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The Trump administration will deliver $12 billion in aid to farmers who’ve been hit by dropping prices for crops and livestock amid a burgeoning trade war in which agriculture is a main target for retaliation against U.S. tariffs.

The assistance will be a mix of direct payments to farmers, commodity purchases for food-aid programs, and stepped up promotion of new U.S. export markets, Agriculture Secretary Sonny Perdue said told reporters on Tuesday.

Farm state Republicans in Congress, who’ve been warning President Donald Trump that some of his most loyal supporters were being hurt by his trade policies, criticized the plan as welfare for farmers who would be better served by an end to the trade war, which is already dragging down prices for soybeans and other crops.

“There will never be enough money to solve the problem” created by Chinese duties on U.S. farm goods, said Sen. Jerry Moran of Kansas, a Republican. “Farmers and ranchers recognize that the Trump administration cares about them. They are worried about tariffs.”

Iowa trip

The plan for providing price supports, which don’t need congressional approval, was rolled just two days before Trump is set to travel to Iowa, the top U.S. soybean-producing state. Perdue said more details about the aid will be announced by the beginning of September, which was the timeline he laid out last week.

Extra farm aid would be a balm to producers who are seeing prices drop and inventories rise because of disputes with China, Canada and other trade partners who are significant purchasers of U.S. pork, soybeans and other crops.

Farmers are a key part of the rural political base that elected Trump, who has promised them they will emerge from a trade war better off. Many farmers are accepting that message. Still, an extended trade dispute that lingers into the fall harvest — and elections — holds the potential to shake that support. Trump also has been under pressure from farm state lawmakers to back away from imposing tariffs.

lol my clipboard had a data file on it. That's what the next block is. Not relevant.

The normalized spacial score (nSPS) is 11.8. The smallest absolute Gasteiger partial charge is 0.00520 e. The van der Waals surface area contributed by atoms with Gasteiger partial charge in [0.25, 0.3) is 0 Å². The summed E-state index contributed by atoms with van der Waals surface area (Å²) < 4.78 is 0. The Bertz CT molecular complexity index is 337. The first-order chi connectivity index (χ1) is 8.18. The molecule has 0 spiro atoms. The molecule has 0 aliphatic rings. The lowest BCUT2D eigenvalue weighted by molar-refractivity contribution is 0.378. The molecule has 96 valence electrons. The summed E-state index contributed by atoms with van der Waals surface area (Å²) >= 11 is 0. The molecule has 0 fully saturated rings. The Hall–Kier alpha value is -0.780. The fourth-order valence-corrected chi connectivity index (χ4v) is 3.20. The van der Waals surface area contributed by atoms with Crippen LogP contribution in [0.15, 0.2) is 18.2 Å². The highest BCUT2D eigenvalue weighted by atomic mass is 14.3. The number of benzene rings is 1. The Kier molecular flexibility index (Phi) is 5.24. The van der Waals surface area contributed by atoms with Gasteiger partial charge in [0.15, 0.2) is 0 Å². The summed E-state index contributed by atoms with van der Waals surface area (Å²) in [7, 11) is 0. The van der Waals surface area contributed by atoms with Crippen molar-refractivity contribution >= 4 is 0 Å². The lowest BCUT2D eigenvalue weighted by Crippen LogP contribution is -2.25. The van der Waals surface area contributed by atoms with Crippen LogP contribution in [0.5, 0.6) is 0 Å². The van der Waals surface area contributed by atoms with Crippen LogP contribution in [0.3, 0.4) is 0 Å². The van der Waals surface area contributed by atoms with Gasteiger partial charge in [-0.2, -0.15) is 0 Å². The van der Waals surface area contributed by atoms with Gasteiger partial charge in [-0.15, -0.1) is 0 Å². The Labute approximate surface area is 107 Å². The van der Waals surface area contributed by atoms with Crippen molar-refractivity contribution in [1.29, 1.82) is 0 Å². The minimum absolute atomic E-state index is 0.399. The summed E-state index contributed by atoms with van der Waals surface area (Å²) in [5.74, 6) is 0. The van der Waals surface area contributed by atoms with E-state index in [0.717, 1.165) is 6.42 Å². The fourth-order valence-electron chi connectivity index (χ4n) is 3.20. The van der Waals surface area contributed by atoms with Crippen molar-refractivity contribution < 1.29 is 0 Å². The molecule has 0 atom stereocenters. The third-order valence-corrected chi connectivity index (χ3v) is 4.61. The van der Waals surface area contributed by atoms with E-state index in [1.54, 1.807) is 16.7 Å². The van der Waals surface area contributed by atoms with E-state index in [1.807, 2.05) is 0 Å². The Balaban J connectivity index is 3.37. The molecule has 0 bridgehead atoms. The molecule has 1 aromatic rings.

“The farmers will be the biggest beneficiary, watch, we are opening up markets, you watch what is going to happen, just be a little patient, they are all aiming at anyone who likes me,” Trump said during a speech Tuesday in Kansas City.

Farm goods covered would range from major commodities such as soybeans, wheat and milk to legumes and nuts, depending on the program. Farmer signups will begin later this year, after the fall harvest, the USDA said.

President Trump “has promised that he had the back of every American farmer and rancher,” Perdue said. The assistance is “a firm statement that other nations cannot bully our agriculture producers to force the United States to cave in.”

Republican Sen. Chuck Grassley of Iowa, who’s been critical of Trump’s moves on trade, said before the announcement that commodity supports aren’t a long-term solution and will be costly to taxpayers. Farmers would prefer trade to aid, he said during a conference call with reporters.

“The president’s going to have to say more than ‘I like the farmers and I support the farmers,”’ he said.

Stocks of farm equipment makers including Deere & Co. gained on reports of the planned announcement of aid to farmers. Deere shares rose 4.6 percent, more than any full-day gain since May 18. Soybean futures for November delivery gain as much as 1.4 percent to $8.75 1/4 a bushel on the Chicago Board of Trade, the contract’s highest since July 10.

Trade surplus

Agriculture is the rare U.S. industry that runs a trade surplus, with a projected $21 billion this year. Canada, China and Mexico are the three biggest buyers of U.S. farm goods, accounting for 43 percent of purchases in 2017. All three are embroiled in conflicts with the U.S.

Soybeans, the second-most valuable U.S. crop after corn, have been especially hard hit — exports to China accounted for about one-third of the oilseed’s revenue last year. The USDA projected earlier this month that average soybean prices paid to farmers would fall 75 cents to $9.25 a bushel next year.

U.S. farm profits were already projected to reach a 12-year low before any trade actions were announced. Farmer organizations including the American Soybean Association have called the impacts of tariffs on agriculture “devastating.”

Trade conflicts “are having a real and costly impact on the rural economy and the ability of rural businesses to keep their doors open,” said Wisconsin Sen. Tammy Baldwin, a Democrat, asking Trump to develop a farm plan. “Without prompt action, we could lose farmers and the rural businesses they support and depend on at an even more rapid rate.”

While emergency government commodity buys are rare, they’re not unheard of. President Barack Obama allocated $170 million to help farmers struck by drought in 2012.